Eight-year-old Musa and her older sister Moleboheng walked slowly downhill to get water from a dirty waterway. The girls really wanted a drink and were tired of waiting for trucks to bring water to their neighborhood. The trucks never came.
But Musa never returned from the stream, her mother Phindile Mbele remembers, trying not to cry. The little girl drowned in the stream, which is thick with mud and pollution. A strong underwater current probably pulled her down.
“We rushed down there. She was still under the water... Two boys from the neighborhood went in and one carried her out,” Mbele said. “The house is empty without her. She was such a sweet, quiet child”.
Musa’s death last month angered people living in Mandela Park Township, near Qwaqwa, in South Africa. What had been off-and-on protests over water shortages became a week-long riot.
Protesters burned businesses, overturned government vehicles and threw bricks and bottles at riot police. The police reacted by firing rubber bullets.
South Africans have protested for years because they cannot depend on water and power supplies. Their long-term mismanagement and a lack of rainfall last year made the situation worse. Climate change is thought to be the cause of the drought.
“It rains here all the time but they say there’s drought. Then how did that little girl drown because that stream was full?” said Malgas “Skinny” John. He used rocks and burning tires during the January riot to block the road leading into Qwaqwa.
“We have to strike and burn things, only then do we get water,” John said. A father of two, he stood in line with neighbors to fill his container from a water truck.
“We’ll do it again, we’ll keep burning things if we have to,” he added.
Officials fear riots like the one at Qwaqwa could be a sign of more social problems related to climate change in the future. The dams and water pipes get older and sometimes break down while the population and the demand for water continues to grow.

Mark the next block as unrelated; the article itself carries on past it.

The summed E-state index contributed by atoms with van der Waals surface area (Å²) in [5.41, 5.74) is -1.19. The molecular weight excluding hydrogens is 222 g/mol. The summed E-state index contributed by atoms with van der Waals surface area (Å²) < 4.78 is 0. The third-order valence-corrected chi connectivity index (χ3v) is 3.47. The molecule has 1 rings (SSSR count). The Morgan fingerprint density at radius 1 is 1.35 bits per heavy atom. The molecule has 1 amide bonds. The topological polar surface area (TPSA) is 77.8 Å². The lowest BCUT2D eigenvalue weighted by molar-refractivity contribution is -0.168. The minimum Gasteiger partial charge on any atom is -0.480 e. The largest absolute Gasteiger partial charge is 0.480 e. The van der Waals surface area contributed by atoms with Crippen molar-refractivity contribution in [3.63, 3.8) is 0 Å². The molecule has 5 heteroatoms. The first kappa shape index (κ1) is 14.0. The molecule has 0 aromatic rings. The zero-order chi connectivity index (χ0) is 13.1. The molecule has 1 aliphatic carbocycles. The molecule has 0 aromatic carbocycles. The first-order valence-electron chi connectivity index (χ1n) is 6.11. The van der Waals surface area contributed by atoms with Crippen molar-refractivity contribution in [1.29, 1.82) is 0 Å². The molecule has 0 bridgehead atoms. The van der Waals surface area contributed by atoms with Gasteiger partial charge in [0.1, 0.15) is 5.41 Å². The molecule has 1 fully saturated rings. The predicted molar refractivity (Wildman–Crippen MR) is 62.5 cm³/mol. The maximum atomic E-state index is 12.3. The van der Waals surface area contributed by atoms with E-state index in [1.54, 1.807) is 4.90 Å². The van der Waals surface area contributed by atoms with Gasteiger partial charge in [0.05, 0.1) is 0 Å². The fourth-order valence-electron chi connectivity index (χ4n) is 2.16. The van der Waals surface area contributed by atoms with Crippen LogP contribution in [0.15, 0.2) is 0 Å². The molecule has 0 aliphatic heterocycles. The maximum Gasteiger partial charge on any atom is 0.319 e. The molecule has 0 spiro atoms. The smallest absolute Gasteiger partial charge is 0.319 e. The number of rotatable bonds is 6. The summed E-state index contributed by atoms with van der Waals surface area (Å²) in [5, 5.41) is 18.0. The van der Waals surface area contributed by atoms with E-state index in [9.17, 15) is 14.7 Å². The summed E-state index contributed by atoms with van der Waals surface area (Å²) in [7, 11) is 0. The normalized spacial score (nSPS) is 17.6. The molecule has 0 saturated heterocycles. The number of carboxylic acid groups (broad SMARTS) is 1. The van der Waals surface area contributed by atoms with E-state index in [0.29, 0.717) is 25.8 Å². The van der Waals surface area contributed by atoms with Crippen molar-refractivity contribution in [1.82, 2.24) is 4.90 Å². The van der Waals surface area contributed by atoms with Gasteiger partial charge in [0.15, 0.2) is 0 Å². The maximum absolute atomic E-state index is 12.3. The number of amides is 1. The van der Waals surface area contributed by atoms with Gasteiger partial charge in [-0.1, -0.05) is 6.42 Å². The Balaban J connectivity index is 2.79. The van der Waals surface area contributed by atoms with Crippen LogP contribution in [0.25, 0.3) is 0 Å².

South Africa’s water minister Lindiwe Sisulu has promised 3 billion rand, or $203 million, to end the shortages in Qwaqwa. The local government owes about 500 million rand for water.
Sisulu’s own department needs 3.5 billion rand more to carry out maintenance. Without those repairs, there could be what the government calls harmful effects on the national economy.
“We’ve been drinking this brown, filthy water since 2016,” said Musa’s mother Phindile Mbele.
“Nothing will change. I know, soon, I will have to go the same stream where my daughter died to get water.”
I’m Jill Robbins.
Mfuneko Toyana reported on this story for the Reuters news agency. Jill Robbins adapted the report for VOA Learning English. George Grow was the editor.
Words in This Story
stream – n. a natural flow of water that is smaller than a river
rush – v. to hurry
brick – n. a building material; a small block used in building
drought – n. long period of time during which there is very little or no rain
tire – n. a rubber covering for a wheel
mismanagement – n. the process of leading or something very badly or wrongly
filthy – adj. very dirty
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